As the world moves to a more sustainable future, investors are faced with many methods in which to express their climate goals. Typically, the large energy super-majors and big polluters are singled out as the main culprit for the greatest greenhouse gas emissions.
The oil major has expressed difficulty with energy transition technologies, in particular the ability to meet increasing demand while the global energy mix tips towards sustainable methods of energy production such as wind and solar. Their solution, which is outlined in their first sustainability report is aim to reduce the carbon intensity (the amount of Co2 produced per unit of energy produced). This increase in efficiency, coupled with investment in carbon capture, storage and reuse looks to facilitate an operational net-zero goal by 2050.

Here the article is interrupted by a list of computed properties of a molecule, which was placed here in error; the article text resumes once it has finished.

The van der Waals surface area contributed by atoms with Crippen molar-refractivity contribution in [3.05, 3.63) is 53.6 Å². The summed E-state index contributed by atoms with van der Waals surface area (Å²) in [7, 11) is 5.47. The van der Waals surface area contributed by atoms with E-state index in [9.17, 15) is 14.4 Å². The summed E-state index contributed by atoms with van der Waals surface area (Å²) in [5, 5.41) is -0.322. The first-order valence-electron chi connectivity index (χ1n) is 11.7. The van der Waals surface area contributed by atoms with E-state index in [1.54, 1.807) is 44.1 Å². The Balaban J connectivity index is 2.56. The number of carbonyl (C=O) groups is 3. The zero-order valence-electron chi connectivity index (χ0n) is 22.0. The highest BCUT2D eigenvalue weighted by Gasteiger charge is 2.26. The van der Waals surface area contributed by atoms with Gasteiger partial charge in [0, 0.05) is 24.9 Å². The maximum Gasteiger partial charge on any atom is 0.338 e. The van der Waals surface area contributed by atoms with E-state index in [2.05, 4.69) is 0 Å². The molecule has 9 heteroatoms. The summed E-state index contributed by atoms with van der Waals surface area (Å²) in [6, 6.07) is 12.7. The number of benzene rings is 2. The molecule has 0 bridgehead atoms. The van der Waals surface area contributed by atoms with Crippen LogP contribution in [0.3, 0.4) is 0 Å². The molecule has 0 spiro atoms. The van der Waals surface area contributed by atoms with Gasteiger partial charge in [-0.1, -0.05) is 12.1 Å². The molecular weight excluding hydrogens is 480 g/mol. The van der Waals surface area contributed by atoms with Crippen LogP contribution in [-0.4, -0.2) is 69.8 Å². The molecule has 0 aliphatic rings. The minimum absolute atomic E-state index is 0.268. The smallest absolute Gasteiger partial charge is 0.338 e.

While it is to be seen if the efforts outlined above are effective and not just further marketing attempts, it is important to note that the majority of research would suggest that we will need reduce carbon levels and not only achieve a net-zero target. Although, the same research would also outline that reducing current emissions is more effective than future removal efforts (with current technologies).
As inflation and an economic slowdown threaten standards of living globally, faith-based investors face difficult choices in their investment options. Perhaps this provides a more diversified, balanced approach to investing, which includes all possible technologies and agents in the global sustainability effort.